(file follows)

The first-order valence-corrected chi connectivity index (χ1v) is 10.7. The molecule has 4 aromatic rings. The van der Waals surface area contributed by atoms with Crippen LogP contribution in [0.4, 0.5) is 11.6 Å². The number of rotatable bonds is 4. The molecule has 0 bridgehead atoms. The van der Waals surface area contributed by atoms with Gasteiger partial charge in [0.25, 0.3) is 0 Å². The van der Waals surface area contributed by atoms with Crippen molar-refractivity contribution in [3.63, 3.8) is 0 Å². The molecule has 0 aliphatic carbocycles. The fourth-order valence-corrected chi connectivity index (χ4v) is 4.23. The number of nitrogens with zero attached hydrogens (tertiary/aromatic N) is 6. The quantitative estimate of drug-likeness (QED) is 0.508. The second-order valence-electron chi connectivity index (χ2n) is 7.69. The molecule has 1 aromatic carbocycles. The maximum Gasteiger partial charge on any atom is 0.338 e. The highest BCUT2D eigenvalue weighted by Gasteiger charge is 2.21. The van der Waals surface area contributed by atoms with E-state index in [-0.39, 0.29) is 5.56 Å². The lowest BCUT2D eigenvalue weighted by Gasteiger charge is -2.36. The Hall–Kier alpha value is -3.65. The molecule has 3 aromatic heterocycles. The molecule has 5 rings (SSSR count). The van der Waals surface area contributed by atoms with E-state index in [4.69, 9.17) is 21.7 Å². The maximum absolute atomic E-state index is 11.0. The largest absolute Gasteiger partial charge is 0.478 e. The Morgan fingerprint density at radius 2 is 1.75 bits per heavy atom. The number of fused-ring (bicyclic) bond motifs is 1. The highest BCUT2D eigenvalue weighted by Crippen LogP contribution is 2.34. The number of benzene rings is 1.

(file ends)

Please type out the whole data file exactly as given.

The first-order valence-corrected chi connectivity index (χ1v) is 10.7. The molecule has 4 aromatic rings. The van der Waals surface area contributed by atoms with Crippen LogP contribution in [0.4, 0.5) is 11.6 Å². The number of rotatable bonds is 4. The molecule has 0 bridgehead atoms. The van der Waals surface area contributed by atoms with Gasteiger partial charge in [0.25, 0.3) is 0 Å². The van der Waals surface area contributed by atoms with Crippen molar-refractivity contribution in [3.63, 3.8) is 0 Å². The molecule has 0 aliphatic carbocycles. The fourth-order valence-corrected chi connectivity index (χ4v) is 4.23. The number of nitrogens with zero attached hydrogens (tertiary/aromatic N) is 6. The quantitative estimate of drug-likeness (QED) is 0.508. The second-order valence-electron chi connectivity index (χ2n) is 7.69. The molecule has 1 aromatic carbocycles. The maximum Gasteiger partial charge on any atom is 0.338 e. The highest BCUT2D eigenvalue weighted by Gasteiger charge is 2.21. The van der Waals surface area contributed by atoms with E-state index in [-0.39, 0.29) is 5.56 Å². The lowest BCUT2D eigenvalue weighted by Gasteiger charge is -2.36. The Hall–Kier alpha value is -3.65. The molecule has 3 aromatic heterocycles. The molecule has 5 rings (SSSR count). The van der Waals surface area contributed by atoms with E-state index in [4.69, 9.17) is 21.7 Å². The maximum absolute atomic E-state index is 11.0. The largest absolute Gasteiger partial charge is 0.478 e. The Morgan fingerprint density at radius 2 is 1.75 bits per heavy atom. The number of fused-ring (bicyclic) bond motifs is 1. The highest BCUT2D eigenvalue weighted by Crippen LogP contribution is 2.34. The number of benzene rings is 1.